Don’t tell the doctor you’re a journalist.

Especially when they’re half way through inserting a cannula into your arm.

The junior doctor, baring his ‘BMA: it’s everyone’s fight’ badge, was distracting me with a light bit of banter:

Dr: ‘I chose this pink one because it looks good. Actually that was a bit sexist of me, sorry.’

Me: ‘Yeah that was a bit but I’ll let you off.’

Dr: ‘So do you work? What do you do?’

Me: ‘I’m a journalist.’

Dr: ‘Oh wow. We don’t like journalists. I’d better be careful what I say!’

I must add that he was joking but was also genuinely taken a back. And it’s had the same effect on other people in the hospital. When Mum came to visit the same doctor came back to explain what was going on and we told him that she has a medical background. “A journalist and a nurse? I really must watch what I say!” It turns out that journalists really are mega mistrusted. If I’m honest, I reckon it’s the estate agents you need to watch out for…

This is me in A&E shortly before Oli almost passed out! 

Update: I have blood clots in both lungs. It basically means that there is something blocking the blood from moving around my body properly. It would explain why I’ve been such short of breath for a while because not enough oxygen is getting to my lungs. But it’s okay, it can be sorted. It’s lucky I came in now or I’d still be a heart attack waiting to happen!

There is another diagnosis that is specifically causing my blue arm but I can’t remember the name of it. And the explanation involves much talk of veins and other innards and I’m worried if I tell you it will have the same affect on you as it did on Oli. We don’t need you passed out on a bed in A&E…

I’m having some more scans today that will determine whether I need an operation or not to rearrange some of my insides and stop the blue arm from happening again. Because of the possibility of an op, I was woken at 6am to have a light breakfast and I’m nil by mouth for the rest of the day. That’s no water either. Ironically I was thinking about giving the 5:2 diet a go but was worried I couldn’t stick to the 500 calories day.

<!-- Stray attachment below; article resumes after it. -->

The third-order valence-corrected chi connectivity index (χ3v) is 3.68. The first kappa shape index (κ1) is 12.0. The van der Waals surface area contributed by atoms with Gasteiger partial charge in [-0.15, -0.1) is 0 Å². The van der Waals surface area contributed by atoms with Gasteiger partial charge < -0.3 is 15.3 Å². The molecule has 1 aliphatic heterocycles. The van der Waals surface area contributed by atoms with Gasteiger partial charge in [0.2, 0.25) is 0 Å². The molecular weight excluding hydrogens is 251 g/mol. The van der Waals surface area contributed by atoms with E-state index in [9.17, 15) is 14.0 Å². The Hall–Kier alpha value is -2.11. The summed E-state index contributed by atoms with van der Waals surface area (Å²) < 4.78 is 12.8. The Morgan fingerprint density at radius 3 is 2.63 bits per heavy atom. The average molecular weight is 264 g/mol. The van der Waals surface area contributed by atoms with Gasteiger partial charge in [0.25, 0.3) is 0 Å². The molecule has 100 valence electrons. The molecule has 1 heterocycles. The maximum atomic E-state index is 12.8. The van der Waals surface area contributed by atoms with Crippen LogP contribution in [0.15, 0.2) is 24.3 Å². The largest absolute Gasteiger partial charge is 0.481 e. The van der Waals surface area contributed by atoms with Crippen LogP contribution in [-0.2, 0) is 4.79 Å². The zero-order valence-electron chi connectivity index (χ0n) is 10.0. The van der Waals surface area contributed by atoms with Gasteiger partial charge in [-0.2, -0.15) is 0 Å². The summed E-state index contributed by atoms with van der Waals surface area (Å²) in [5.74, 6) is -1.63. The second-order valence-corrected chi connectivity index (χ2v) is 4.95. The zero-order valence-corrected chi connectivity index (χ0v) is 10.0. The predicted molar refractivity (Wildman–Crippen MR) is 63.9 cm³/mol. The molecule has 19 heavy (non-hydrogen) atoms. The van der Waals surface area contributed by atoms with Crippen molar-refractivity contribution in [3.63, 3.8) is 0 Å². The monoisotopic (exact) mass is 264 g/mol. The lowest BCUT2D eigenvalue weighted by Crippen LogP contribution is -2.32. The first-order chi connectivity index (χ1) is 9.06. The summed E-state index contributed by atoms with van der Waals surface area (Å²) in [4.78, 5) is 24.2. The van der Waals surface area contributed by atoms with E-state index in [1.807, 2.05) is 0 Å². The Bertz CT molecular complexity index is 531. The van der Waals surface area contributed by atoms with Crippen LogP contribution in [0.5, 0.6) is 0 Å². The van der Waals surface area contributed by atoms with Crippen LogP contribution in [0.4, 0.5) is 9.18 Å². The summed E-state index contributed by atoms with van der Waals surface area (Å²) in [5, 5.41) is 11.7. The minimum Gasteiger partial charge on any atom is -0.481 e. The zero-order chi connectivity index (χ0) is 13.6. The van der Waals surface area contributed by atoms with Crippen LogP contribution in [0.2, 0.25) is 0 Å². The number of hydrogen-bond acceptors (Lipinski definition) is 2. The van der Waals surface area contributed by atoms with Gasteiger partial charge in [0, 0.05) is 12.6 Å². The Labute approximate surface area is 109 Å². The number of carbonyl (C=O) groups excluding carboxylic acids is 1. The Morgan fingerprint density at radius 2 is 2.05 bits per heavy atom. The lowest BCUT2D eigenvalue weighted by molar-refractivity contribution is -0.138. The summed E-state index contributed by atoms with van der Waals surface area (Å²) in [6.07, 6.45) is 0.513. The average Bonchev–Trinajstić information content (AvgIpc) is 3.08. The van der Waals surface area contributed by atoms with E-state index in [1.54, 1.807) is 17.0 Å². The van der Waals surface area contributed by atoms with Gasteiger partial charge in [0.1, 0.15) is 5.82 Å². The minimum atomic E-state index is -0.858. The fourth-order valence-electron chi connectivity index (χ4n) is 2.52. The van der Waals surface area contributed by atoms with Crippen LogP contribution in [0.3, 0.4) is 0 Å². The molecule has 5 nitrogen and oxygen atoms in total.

As I munched on my breakfast of jam and toast in the early hours of this morning, I watched the sunrise over the Houses of Parliament. I can see the canteen from my window, slowly filling up with hungry MPs, probably prepping for PMQs. I’m hoping I can hear it over here – I’m that close.

When Dad comes to visit. Top bloke. 

I feel a bit pooey, particularly with slightly greasy hair (despite having washed it last night), no make up, no fresh air and y’know the old lungs situation isn’t helping. But being on the vascular ward (the place that deal with the blood network system i.e. veins, arteries and capillaries) I’m lucky to be so youthful and particularly to have all four limbs. I’m counting my lucky stars.

Anyway, Ethel’s just woken up. Time to hear about this morning’s bowel movements. As always, I’ll keep you updated – with what’s happening with me, not Ethel’s bowels.

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One thought on “Don’t tell the doctor you’re a journalist.

  1. Clare says:

    We had the same response when having Mae. The obstetrician said a Nurse Director and Journalist were worrying combination! See you soon
    PS at least you don’t write for the Daily Mail!

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